I’m sorry you’re struggling with your pug boy! Does he tend to mark the same area/s each time? If so, try moving his food dish to that area. Dogs will rarely mark where they feed.

      If he randomly marks around the house, I recommend you see your vet to rule out a medical issue. Alternatively, he could be experiencing anxiety about something — that’s another reason for neutered male marking. Has anything changed in the home?

      Another thing you can do is consult a veterinary behaviorist to help identify the cause and develop a behavior modification plan, possibly including a calming medication or supplement.

      Keep me posted on progess.

  3. My 8 year old dog has started marking since my daughter was born. She’s almost 3 and he’s starting to do it more and more when he never had an issue before. She’s not the nicest to him and he’s definitely scared and nervous because of her. I want to find out what I can use as a deterrent.

  4. PLEASE people get your pets spayed & neutered. This is number one & contributes to the overpopulation of dogs in the USA. Neutering your male dogs will definitely help with marking & aggression towards any other dogs. Not only that testicular cancer, female cancers & pyometra in unspayed older females is not something you want to put your pet through if you truly care about them! Pyometra is painful & can be fatal.

    Try putting Uncle Ian’s Dog/Cat Repellent into a nylon stocking & hang it from the area where they are marking. Be sure to clean the area with bleach or an enzymatic cleaner first to remove the scent of their urine.

    I run a senior dog sanctuary so have had many dogs come to us from shelters who are not potty trained. They all want to mark when they first get here. I have a ton of experience in this area. I leave wee wee pads in one area & train them to go in that spot to pee. You can also place a wooden fire log on the wee wee pad so it entices them to pee there.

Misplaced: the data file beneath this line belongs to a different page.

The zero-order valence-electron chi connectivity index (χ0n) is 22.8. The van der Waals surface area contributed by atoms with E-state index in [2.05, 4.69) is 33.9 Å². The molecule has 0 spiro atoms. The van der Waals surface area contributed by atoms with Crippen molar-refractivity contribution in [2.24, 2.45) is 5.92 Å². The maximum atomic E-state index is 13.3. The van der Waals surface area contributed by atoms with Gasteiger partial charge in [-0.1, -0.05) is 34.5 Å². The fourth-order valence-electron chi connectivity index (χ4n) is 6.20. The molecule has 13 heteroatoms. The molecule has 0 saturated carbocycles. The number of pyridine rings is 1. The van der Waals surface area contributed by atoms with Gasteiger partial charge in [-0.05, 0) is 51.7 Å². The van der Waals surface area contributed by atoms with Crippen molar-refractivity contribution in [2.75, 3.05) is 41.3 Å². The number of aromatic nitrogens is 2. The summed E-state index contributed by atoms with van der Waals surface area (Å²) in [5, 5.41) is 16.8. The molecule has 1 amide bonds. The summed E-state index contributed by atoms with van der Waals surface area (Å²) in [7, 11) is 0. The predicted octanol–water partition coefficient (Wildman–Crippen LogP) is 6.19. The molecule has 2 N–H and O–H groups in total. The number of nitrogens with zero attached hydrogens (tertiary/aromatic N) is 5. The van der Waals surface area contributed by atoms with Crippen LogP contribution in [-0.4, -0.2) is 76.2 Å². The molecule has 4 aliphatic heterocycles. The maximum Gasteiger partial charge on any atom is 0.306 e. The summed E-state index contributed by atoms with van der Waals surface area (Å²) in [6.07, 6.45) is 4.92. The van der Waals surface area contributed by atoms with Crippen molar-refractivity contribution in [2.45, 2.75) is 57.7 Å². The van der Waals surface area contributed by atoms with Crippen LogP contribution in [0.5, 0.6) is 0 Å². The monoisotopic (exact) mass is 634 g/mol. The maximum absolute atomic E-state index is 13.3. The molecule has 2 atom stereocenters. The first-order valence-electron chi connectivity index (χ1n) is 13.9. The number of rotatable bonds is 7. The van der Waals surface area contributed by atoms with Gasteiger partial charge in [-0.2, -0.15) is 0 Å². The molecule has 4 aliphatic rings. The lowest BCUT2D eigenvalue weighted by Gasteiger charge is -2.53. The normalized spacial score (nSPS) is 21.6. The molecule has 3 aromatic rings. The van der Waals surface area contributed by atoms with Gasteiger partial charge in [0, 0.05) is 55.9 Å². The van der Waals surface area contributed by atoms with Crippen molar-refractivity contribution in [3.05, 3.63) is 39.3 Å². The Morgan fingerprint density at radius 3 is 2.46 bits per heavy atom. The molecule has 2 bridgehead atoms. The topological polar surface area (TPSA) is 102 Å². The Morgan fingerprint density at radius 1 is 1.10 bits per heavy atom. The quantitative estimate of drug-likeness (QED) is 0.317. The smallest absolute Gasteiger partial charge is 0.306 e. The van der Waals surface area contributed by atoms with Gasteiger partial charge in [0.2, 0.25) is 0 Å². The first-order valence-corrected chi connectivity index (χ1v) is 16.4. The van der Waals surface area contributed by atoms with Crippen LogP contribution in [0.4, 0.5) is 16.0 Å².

Good luck!

  5. Don’t know if you can advise me. I have a now 3 year old little Pomeranian. He wasn’t the best potty trained at our old house but since moving to our new house a year and a half ago he marks everywhere. We won’t pee normally outside but will spray up every plant pot, chair etc and he also does it in the house. I can’t work out a pattern and he will often suprise me doing it in new locations. I am at my wits end with it. We are in a 3 storey house and I have almost 2 year old twins which he has had to adapt with. I never took him to training as after I fell pregnant it took a back seat but he is relatively well behaved apart from the peeing. The only other thing is his barking and he doesn’t like to be left alone either. Someone suggested starting from scratch with puppy training but is this going to address the marking issue

    1. Hi Emma,
      That is frustrating! Is he neutered? That would be my number one recommendation as that usually corrects the issue. Every time he goes in the house, put him outside so he knows that is where he is supposed to pee. Additionally, be sure to clean the area extremely well with an enzyme cleaner to help get the scent out of the area completely. Puppy training could definitely help! If he completes training he will be more likely to listen to your commands. Good luck! I know this issue is so difficult to manage. Here is a good cleaner that I recommend you use:

      Keep me posted!


  6. Hi. Thanks for the suggestion. He is neutered so i am guessing that i am not getting all the smells out since its always the same spots. We’ll try the solution you suggested and let you know.

  7. I cannot get an answer from the internet. I have a shih tzu long hair Chihuahua mix 3 years old this past June who has been neutered since April of 18. Which would make him 10 months old at the time of being neutered. Who loves to Mark the furniture in the house. And he likes to poop on the bed at certain times .he has been pee pad train since the day we brought him home and he was 7 weeks old at that time, he’s very smart he knows to use the pee pad but here lately the last 11 months has gotten worse, he’s a very smart young man he knows what he’s doing is wrong. How do I stop him.. please help

    1. Hi Steven,

      Gosh that is so frustrating. Has he had any recent changes in his routine? I ask because changes in his routine can cause stress leading to marking. Also, pee pads are great for training, but if you keep them in the house after they are potty trained, he will begin to think that is it okay to pee and poop in the house. So, he might not understand why he can pee on the pad, but not on the couch.

      My number one recommendation would be to check with your vet. There could be an underlying medical condition that is the cause, like a UTI. Also, be sure to clean the areas he marks really, really well. If he can smell the urine from the last time he went, he will be more likely to mark there again. I like this cleaner:

      I hope this helps! Keep me posted.


      1. A lot has changed here since November of last year my fiance’s daughter moved in we have another little puppy that will be a year old this month, and now a 7 mt old cat.. he does not get along with either one he tolerates them but growls at them when they get within his space he likes to poop on my fiance’s daughter’s bed. When you catch him and you call his name out he looks down or looks away.

        1. Hi Steven,